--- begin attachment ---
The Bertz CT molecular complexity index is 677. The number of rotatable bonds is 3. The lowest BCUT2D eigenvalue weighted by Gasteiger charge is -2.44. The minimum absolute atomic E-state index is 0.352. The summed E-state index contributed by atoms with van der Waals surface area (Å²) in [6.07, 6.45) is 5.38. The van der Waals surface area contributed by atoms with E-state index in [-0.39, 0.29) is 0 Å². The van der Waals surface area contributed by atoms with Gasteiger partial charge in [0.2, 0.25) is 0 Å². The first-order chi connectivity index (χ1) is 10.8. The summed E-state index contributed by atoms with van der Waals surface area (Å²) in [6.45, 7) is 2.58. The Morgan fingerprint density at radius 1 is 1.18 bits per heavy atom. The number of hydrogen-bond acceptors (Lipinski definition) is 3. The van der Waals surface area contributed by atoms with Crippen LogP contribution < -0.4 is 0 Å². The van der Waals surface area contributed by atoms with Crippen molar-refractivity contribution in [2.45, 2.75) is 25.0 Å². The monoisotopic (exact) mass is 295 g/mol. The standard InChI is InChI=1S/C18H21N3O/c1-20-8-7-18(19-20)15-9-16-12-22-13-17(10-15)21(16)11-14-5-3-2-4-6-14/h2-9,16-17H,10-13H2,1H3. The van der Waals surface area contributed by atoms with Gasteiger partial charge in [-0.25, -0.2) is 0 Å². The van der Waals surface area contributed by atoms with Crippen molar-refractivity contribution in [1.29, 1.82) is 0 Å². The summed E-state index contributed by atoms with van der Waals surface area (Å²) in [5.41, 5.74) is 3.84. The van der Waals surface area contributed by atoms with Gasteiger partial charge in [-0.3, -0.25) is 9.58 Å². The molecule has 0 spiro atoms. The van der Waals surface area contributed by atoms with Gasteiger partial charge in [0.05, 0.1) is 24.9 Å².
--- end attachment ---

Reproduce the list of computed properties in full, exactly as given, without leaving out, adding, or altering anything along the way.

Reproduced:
The Bertz CT molecular complexity index is 677. The number of rotatable bonds is 3. The lowest BCUT2D eigenvalue weighted by Gasteiger charge is -2.44. The minimum absolute atomic E-state index is 0.352. The summed E-state index contributed by atoms with van der Waals surface area (Å²) in [6.07, 6.45) is 5.38. The van der Waals surface area contributed by atoms with E-state index in [-0.39, 0.29) is 0 Å². The van der Waals surface area contributed by atoms with Gasteiger partial charge in [0.2, 0.25) is 0 Å². The first-order chi connectivity index (χ1) is 10.8. The summed E-state index contributed by atoms with van der Waals surface area (Å²) in [6.45, 7) is 2.58. The Morgan fingerprint density at radius 1 is 1.18 bits per heavy atom. The number of hydrogen-bond acceptors (Lipinski definition) is 3. The van der Waals surface area contributed by atoms with Crippen LogP contribution < -0.4 is 0 Å². The van der Waals surface area contributed by atoms with Crippen molar-refractivity contribution in [2.45, 2.75) is 25.0 Å². The monoisotopic (exact) mass is 295 g/mol. The standard InChI is InChI=1S/C18H21N3O/c1-20-8-7-18(19-20)15-9-16-12-22-13-17(10-15)21(16)11-14-5-3-2-4-6-14/h2-9,16-17H,10-13H2,1H3. The van der Waals surface area contributed by atoms with Gasteiger partial charge in [-0.25, -0.2) is 0 Å². The van der Waals surface area contributed by atoms with Crippen molar-refractivity contribution in [1.29, 1.82) is 0 Å². The summed E-state index contributed by atoms with van der Waals surface area (Å²) in [5.41, 5.74) is 3.84. The van der Waals surface area contributed by atoms with Gasteiger partial charge in [-0.3, -0.25) is 9.58 Å². The molecule has 0 spiro atoms. The van der Waals surface area contributed by atoms with Gasteiger partial charge in [0.05, 0.1) is 24.9 Å².